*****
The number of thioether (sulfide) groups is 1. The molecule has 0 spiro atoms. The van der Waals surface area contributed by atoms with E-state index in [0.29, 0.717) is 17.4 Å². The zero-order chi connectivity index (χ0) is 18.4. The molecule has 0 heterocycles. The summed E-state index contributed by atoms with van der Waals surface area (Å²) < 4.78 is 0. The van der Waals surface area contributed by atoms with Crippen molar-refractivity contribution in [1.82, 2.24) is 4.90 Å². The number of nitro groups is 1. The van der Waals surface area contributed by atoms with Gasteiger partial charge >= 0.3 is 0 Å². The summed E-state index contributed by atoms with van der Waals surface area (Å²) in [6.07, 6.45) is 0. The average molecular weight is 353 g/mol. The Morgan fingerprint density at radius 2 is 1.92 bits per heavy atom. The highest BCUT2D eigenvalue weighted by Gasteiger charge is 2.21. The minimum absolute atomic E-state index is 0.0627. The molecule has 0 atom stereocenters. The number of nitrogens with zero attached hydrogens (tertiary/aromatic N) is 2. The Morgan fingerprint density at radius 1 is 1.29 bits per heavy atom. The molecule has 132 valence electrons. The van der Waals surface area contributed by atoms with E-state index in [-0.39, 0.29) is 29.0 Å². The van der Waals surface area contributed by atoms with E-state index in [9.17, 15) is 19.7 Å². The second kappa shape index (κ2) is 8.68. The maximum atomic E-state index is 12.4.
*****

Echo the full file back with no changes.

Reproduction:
The number of thioether (sulfide) groups is 1. The molecule has 0 spiro atoms. The van der Waals surface area contributed by atoms with E-state index in [0.29, 0.717) is 17.4 Å². The zero-order chi connectivity index (χ0) is 18.4. The molecule has 0 heterocycles. The summed E-state index contributed by atoms with van der Waals surface area (Å²) < 4.78 is 0. The van der Waals surface area contributed by atoms with Crippen molar-refractivity contribution in [1.82, 2.24) is 4.90 Å². The number of nitro groups is 1. The van der Waals surface area contributed by atoms with Gasteiger partial charge >= 0.3 is 0 Å². The summed E-state index contributed by atoms with van der Waals surface area (Å²) in [6.07, 6.45) is 0. The average molecular weight is 353 g/mol. The Morgan fingerprint density at radius 2 is 1.92 bits per heavy atom. The highest BCUT2D eigenvalue weighted by Gasteiger charge is 2.21. The minimum absolute atomic E-state index is 0.0627. The molecule has 0 atom stereocenters. The number of nitrogens with zero attached hydrogens (tertiary/aromatic N) is 2. The Morgan fingerprint density at radius 1 is 1.29 bits per heavy atom. The molecule has 132 valence electrons. The van der Waals surface area contributed by atoms with E-state index in [-0.39, 0.29) is 29.0 Å². The van der Waals surface area contributed by atoms with E-state index in [9.17, 15) is 19.7 Å². The second kappa shape index (κ2) is 8.68. The maximum atomic E-state index is 12.4.